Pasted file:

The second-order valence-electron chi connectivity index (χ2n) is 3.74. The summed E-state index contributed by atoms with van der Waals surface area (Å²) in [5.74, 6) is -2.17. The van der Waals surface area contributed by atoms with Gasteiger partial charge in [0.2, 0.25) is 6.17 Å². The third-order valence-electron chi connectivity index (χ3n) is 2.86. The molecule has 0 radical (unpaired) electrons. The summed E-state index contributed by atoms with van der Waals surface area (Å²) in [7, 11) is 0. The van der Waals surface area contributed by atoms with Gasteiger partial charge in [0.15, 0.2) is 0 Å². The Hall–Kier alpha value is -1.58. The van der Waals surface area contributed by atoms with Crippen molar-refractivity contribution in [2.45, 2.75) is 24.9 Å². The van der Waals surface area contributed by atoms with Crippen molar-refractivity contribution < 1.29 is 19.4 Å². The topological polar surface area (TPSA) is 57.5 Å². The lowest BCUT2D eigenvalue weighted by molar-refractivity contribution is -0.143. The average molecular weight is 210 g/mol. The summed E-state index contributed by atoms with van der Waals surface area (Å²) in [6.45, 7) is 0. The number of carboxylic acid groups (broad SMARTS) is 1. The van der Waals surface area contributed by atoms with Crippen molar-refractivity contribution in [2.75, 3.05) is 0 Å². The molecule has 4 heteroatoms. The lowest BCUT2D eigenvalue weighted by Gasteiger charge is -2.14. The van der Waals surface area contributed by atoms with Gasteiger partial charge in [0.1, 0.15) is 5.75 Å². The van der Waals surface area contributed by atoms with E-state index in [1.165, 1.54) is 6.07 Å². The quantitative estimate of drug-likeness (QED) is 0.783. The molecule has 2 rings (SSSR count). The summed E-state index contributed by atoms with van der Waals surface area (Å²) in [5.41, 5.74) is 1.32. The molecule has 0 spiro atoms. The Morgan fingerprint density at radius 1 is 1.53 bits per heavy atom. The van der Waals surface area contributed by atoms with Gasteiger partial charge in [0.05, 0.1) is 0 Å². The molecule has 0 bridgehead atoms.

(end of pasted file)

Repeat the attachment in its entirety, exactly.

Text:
The second-order valence-electron chi connectivity index (χ2n) is 3.74. The summed E-state index contributed by atoms with van der Waals surface area (Å²) in [5.74, 6) is -2.17. The van der Waals surface area contributed by atoms with Gasteiger partial charge in [0.2, 0.25) is 6.17 Å². The third-order valence-electron chi connectivity index (χ3n) is 2.86. The molecule has 0 radical (unpaired) electrons. The summed E-state index contributed by atoms with van der Waals surface area (Å²) in [7, 11) is 0. The van der Waals surface area contributed by atoms with Gasteiger partial charge in [0.15, 0.2) is 0 Å². The Hall–Kier alpha value is -1.58. The van der Waals surface area contributed by atoms with Crippen molar-refractivity contribution in [2.45, 2.75) is 24.9 Å². The van der Waals surface area contributed by atoms with Crippen molar-refractivity contribution < 1.29 is 19.4 Å². The topological polar surface area (TPSA) is 57.5 Å². The lowest BCUT2D eigenvalue weighted by molar-refractivity contribution is -0.143. The average molecular weight is 210 g/mol. The summed E-state index contributed by atoms with van der Waals surface area (Å²) in [6.45, 7) is 0. The number of carboxylic acid groups (broad SMARTS) is 1. The van der Waals surface area contributed by atoms with Crippen molar-refractivity contribution in [2.75, 3.05) is 0 Å². The molecule has 4 heteroatoms. The lowest BCUT2D eigenvalue weighted by Gasteiger charge is -2.14. The van der Waals surface area contributed by atoms with Gasteiger partial charge in [0.1, 0.15) is 5.75 Å². The van der Waals surface area contributed by atoms with E-state index in [1.165, 1.54) is 6.07 Å². The quantitative estimate of drug-likeness (QED) is 0.783. The molecule has 2 rings (SSSR count). The summed E-state index contributed by atoms with van der Waals surface area (Å²) in [5.41, 5.74) is 1.32. The molecule has 0 spiro atoms. The Morgan fingerprint density at radius 1 is 1.53 bits per heavy atom. The van der Waals surface area contributed by atoms with Gasteiger partial charge in [0.05, 0.1) is 0 Å². The molecule has 0 bridgehead atoms.